Energy in the EU (as seen from Natolin)

By Francis Masson | 1 December 2017


On 24th November, the European Commission released the “Third Report on the State of the Energy Union, the latest result of a regular self-assessment and communication exercise on the European Union’s institutions’ and the Member States’ progresses in integrating common energy policies at a supranational level.

Energy is everything. It is everywhere. As a political issue, it touches upon every aspect of the citizen’s life. It is one of the most existential policy issues for a state. It matters for households, for the industry, for the climate and the environment. Energy policy - like Defence policy - is regarded as one of the most sensible domains of any state because it is fundamentally linked with vital security: no leader can afford the political cost of a failed energy policy. A blackout of electricity or a shortening of gas supply will affect households directly. This will then negatively influence their electoral behaviour.

Energy resources (mostly oil and gas) are among the most traded goods on the world market. Moreover, the idea of a global competition for resources is part of the general public views on energy issues. Indeed, energy is strategic for all economic activity. Energy and environment, as political, economic and societal issues, are intertwined. 80% of the world CO2 emissions are related to energy. At the European level, the environmental policy is more integrated than the energy one.

Energy policies have been intertwined with European integration process from the beginning on, arguable with the creation of the European Atomic Energy Community as early as 1957. Since the 2000s, the need to unify national energy policies and to overcome the fragmentation of the European energy profile has been acknowledged in light with the instability of the world energy market. 2009 has been a decisive turning point in the legislative integration process of European energy with the promulgation of the so called Third Energy Package and the entry into force of the Lisbon Treaty.

Finally, energy policy has an explicit provision in the primary law of the EU (Article 194 TEU). Last but not least, energy is (one of the) key priorities of the Juncker Commission. Energy has become so vital to the European integration process that the Commission’s “Framework Strategy” of the completion of the Energy Union of 25th February 2015 introduced a notion of freedom of movement of energy, intending to extend the four freedoms guaranteed by the European Treaties.

The topic of energy embodies the sophistication of European Interdisciplinary Studies. To seize the complexity of this policy field, the observer must be sensible as much to the legal, economic and political aspects of the public debates on energy. Whose gas should we import? Through which pipeline? Should we go for the cheapest option, or for the safest in term of long term supply? Can we trust today's economic partner to be a good supplier tomorrow, when the political trust is already gone? Are we ready today to take on the political risk of a shortcut of electricity production, in order to make sure that our children’s energy mixes will be ‘’clean’’?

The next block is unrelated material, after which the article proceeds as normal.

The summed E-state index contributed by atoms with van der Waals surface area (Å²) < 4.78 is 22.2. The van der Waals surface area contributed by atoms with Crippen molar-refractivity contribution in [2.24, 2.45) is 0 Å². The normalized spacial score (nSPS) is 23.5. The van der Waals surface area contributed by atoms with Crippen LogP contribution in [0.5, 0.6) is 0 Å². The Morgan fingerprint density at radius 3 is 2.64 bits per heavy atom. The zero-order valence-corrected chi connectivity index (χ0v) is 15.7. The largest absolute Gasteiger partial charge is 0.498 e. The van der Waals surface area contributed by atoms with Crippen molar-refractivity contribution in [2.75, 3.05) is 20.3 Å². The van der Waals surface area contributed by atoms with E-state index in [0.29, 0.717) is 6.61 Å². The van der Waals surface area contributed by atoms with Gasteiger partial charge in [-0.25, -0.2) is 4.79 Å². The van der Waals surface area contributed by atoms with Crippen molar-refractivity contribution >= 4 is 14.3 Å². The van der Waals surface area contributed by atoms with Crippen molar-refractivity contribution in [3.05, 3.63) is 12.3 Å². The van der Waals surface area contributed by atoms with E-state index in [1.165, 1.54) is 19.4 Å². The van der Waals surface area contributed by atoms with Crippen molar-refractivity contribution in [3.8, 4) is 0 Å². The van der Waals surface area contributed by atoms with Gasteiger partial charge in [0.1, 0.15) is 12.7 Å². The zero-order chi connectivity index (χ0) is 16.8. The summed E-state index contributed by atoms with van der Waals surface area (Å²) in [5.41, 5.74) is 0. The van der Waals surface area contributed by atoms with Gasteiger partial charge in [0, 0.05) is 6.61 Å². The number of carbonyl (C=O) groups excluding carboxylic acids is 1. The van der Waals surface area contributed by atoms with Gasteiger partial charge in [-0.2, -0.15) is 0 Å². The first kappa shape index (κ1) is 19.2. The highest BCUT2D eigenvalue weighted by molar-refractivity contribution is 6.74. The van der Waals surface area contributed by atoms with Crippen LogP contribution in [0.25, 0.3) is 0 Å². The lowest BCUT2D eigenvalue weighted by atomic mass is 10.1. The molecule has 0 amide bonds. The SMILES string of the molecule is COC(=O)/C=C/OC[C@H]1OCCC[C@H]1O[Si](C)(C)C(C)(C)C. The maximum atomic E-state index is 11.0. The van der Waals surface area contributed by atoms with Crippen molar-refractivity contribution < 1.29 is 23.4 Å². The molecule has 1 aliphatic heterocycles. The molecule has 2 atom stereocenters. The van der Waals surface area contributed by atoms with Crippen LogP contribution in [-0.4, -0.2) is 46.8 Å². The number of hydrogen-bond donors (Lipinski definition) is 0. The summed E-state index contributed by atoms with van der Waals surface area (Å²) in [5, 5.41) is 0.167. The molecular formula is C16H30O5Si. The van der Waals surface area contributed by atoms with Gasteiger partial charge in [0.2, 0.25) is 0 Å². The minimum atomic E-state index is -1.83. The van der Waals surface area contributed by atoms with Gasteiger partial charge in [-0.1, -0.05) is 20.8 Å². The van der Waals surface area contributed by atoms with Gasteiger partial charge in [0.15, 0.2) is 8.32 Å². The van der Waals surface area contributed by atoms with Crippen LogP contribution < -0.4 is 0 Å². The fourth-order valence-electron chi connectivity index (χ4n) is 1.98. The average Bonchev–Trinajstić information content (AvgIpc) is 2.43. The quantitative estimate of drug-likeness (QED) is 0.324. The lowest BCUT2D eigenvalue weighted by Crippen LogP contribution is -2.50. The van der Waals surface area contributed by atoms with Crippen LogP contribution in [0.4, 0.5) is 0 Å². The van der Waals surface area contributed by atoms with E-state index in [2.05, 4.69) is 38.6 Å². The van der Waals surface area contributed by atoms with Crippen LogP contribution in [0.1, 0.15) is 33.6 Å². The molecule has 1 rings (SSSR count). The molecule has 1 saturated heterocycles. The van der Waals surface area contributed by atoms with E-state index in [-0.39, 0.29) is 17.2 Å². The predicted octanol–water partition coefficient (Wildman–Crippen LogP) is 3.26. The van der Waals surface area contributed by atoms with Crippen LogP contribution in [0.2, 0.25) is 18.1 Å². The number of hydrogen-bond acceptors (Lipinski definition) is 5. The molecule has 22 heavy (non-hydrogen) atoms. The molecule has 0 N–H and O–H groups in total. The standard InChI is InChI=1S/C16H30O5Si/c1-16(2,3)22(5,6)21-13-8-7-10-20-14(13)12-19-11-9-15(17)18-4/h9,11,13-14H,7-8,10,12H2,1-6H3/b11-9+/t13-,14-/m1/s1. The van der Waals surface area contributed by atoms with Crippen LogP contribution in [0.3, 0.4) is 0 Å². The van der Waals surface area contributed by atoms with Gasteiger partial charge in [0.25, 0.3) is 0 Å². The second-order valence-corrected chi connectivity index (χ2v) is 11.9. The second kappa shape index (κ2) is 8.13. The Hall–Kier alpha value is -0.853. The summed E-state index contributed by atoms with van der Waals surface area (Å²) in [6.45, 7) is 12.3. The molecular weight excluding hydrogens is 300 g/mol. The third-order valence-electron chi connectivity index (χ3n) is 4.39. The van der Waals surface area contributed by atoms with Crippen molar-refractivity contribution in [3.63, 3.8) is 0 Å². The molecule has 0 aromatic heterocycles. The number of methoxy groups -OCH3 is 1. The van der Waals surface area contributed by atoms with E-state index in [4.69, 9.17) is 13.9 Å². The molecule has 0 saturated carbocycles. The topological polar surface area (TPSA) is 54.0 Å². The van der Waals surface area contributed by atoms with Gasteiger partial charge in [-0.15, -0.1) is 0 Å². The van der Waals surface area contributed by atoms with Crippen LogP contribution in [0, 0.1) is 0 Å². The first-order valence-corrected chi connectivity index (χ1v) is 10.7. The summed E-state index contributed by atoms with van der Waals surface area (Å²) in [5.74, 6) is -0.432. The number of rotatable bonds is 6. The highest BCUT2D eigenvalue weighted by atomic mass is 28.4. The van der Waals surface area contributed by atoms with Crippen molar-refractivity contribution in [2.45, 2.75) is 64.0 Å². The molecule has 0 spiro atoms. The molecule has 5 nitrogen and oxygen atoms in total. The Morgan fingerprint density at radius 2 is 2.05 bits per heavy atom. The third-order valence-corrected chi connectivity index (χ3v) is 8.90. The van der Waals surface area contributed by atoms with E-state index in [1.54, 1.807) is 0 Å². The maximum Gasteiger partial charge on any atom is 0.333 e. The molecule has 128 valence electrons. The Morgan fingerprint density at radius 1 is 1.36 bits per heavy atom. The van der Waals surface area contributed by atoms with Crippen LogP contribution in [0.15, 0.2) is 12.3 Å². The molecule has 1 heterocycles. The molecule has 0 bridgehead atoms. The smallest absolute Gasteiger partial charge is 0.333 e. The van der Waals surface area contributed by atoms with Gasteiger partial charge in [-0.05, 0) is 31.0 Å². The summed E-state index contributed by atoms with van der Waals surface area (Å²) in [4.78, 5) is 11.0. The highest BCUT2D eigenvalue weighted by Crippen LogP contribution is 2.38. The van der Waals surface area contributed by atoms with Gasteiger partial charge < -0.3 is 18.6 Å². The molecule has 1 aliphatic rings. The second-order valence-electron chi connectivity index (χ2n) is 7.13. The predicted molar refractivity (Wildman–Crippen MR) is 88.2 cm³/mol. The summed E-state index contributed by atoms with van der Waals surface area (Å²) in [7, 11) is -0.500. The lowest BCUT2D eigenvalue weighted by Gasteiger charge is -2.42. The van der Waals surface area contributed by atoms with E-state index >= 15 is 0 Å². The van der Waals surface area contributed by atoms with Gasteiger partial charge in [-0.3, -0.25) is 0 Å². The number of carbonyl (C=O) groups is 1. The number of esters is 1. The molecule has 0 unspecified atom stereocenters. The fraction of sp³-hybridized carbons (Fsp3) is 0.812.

Those are some of many questions that experts, scholars and students raise when discussing and analysing European energy policy. In this dossier, alumni of the College of Europe Natolin’s John Maynard Keynes Promotion (2016-2017), former members of the College of Europe Energy Group, join Nouvelle Europe’s editorial team to offer fresh reflexions on very topical issues of the European Energy policy. The articles presented in this issue present a shortened version of the outcomes of the authors’ respective master theses submitted in May 2017. 

To start with, Francis Masson offers an overview of the concepts of energy security that cohabit within the European Union member state and shows why and how they are detrimental to the creation of a fully integrated Energy Union.

In the second article, Lucia Quaglia presents the state of the European markets for renewable electricity. She explains the rationales underlying the different stages of the evolution of this market, and highlights the limitations of the legislative packages and existing approaches to market integration underlying those legislations.

Going deeper into the integration of electricity markets, Ronan Haas introduces us into the “The Pentalateral Energy Forum”, a regional integration scheme meant to facilitate the linkages among the electricity markets of the Benelux countries, France and Germany (as well as Austria and Switzerland who joined the group later). He shows to which extent this genuine project is only partially in line with the political processes of creating a European Energy Union.

Last but not least, Alexandrina Robu takes us in the European Neighbourhood with a comparative study of the Moldavian and Ukrainian reforms of energy markets. In her article, she analyses how the European Union exports its own energy model towards the Energy Community partners in order to integrate them into its Energy Market.


An overview of this dossier's articles:



Credit illustrations: 

Katie Treadwell: The Natolin Palace, winter 2016

Energy quadryptique by Francis Masson

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